An Age-Old Mystery: Why do Cats Sleep so Much?

cats sleepWhere is your cat right now? If you’re reading this on your tablet or laptop, there’s a good chance he or she is attempting to schedule an unplanned snuggle – right on top of the screen. If Fluffy is absent, he or she is likely either dreaming or waking up from the 9th cat nap of the day. Cats are definitely lounge lovers, but there’s more to this indulgence than meets the eye. Cats sleep an average of 16-20 hours every day, but why?

Sleep Patterns

While many cats are active at night (especially kittens), their species is actually classified as crepuscular, meaning they “come alive” at dawn and dusk. This is explained by the fact that other natural predators are usually hunting in the deep night or daytime hours.

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The Good Samaritan’s Guide: How to Help Feral Cats

17th century philosopher Thomas Hobbes famously described life outside society as “nasty, brutish, and short”. The same can be said for the lives of feral cats (also called “community cats”). Feral cats generally eat from trash bins and must deal with temperature extremes, traffic, mistreatment from humans and other cats, infections, disease, flea infestations, and more.

Anyone who lives near a population of community cats knows how quickly their numbers can grow, and how susceptible the individuals are to disease and injury. Knowing how to help feral cats is key in reducing their numbers and keeping the population healthy.

Life on the Fringe

According to the American Society for the Prevention of Cruelty to Animals (ASPCA), a feral cat is defined as “any cat who is too poorly socialized to be handled…and who cannot be placed into a typical pet home”. Unlike a stray cat, who has become lost or been abandoned by the owners, feral cats are not used to contact with people and are generally too fearful or aggressive to be handled or adopted.
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The Wonderful World of Hairballs! Your Questions Answered

It’s a rare cat owner who gets away without cleaning up a hairball or two (or many, many more). Most feline fanciers are more than familiar with the telltale low hacking sound that accompanies a soggy, hairy, unidentifiable mess on their couch, bed, or new cashmere sweater.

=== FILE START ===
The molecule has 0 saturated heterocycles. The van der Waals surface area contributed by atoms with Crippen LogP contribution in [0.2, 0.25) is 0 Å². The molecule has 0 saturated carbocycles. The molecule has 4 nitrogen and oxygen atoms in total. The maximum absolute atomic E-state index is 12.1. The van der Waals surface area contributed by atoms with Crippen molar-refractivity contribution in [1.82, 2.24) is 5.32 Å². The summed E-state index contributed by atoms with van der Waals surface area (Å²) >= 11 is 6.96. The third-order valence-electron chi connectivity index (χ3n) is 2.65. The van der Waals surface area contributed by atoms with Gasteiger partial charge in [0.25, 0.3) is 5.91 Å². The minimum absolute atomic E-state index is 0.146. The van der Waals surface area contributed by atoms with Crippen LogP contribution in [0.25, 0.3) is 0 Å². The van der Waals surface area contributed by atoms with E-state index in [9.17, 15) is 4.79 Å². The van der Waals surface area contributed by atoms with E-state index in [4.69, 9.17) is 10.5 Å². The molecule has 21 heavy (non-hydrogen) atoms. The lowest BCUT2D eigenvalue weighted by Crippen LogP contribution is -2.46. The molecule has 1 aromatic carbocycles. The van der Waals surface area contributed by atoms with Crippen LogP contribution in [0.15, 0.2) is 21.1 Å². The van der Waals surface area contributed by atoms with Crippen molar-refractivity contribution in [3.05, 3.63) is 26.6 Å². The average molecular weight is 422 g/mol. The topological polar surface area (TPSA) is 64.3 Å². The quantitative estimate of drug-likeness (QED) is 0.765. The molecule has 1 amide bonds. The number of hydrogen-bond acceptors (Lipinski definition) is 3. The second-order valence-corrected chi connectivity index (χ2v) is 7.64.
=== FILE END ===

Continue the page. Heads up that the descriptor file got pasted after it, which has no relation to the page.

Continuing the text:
Have you ever wondered why cats produce hairballs? Is it normal? Is it healthy? Can anything be done to stop–or at least reduce–the amount of hairballs produced? Look no further; your friends at Oakland Veterinary Referral Services have everything you’ve ever wanted to know about hairballs right here!

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Special Delivery: Why Cats Like Boxes

cat in the postal boxCats know there’s nothing as fascinating as a plain old cardboard box. Almost any cat owner who has ever left an empty box lying around for more than a few minutes can attest to this feline behavior. In fact, even non cat owners are familiar with the image of a cat squeezed into a too-small cardboard box. But it begs the question: Just why do cats like boxes so much anyway?

Cat In The Box

Cats in the wild are solitary predators who are curious, secretive, and spend hours sleeping and hiding. It makes sense, then, that a box could fulfill a variety of needs for a cat, including: Continue…

Born Free: Making Life Safer For Outdoor Cats

Cat climbing tree“My cat is bored.”

“Cats are born to hunt.”

“My cat can’t get enough exercise inside the home.”

“My cat is destructive indoors.”

These are just a few of the reasons typically given by owners who allow their cats to roam freely outside.

Most cat owners have good intentions when they make the decision to let their cat have free run of the great outdoors, but we want to make you aware of the risks associated with an outdoor cat and this practice and how to avoid some of them. Continue…

Heart Disease in Cats: What Every Feline Fanatic Should Know

OVRS_iStock_000003578356_LargeHeart problems are serious business, no matter what your species. And cats are no exception. Unfortunately, heart disease in cats can be very difficult to detect. That’s where your family veterinarian may recommend a consultation with one of the veterinary cardiologists at OVRS to help in diagnosing, treating and managing your cat’s heart condition. Learn what every cat owner should know about their feline friend’s cardiovascular health. Continue…

Cat Conflict? Consider Our Clinical Trial

Cats in a struggleThis spring, OVRS’ veterinary behaviorist, Dr. Theresa DePorter, DVM, MRCVS, DECAWBM, DACVB, will be spearheading a clinical trial of a new pheromone aimed at alleviating aggression and tension between cats in a multi-cat household.

If your cats are prone to fighting amongst themselves this clinical trial may be an exciting opportunity for you and your cats. If you are interested in participating in the study, here are the qualifications and requirements for your consideration.

Are Your Cats Fighting?

Feline housemates don’t always get along. Aggression may include fighting but often occurs as passive blocking and staring. Feline victims may hide, flee or even scream when attacked. Thankfully, there is new hope for peace and harmony among your feline friends. Continue…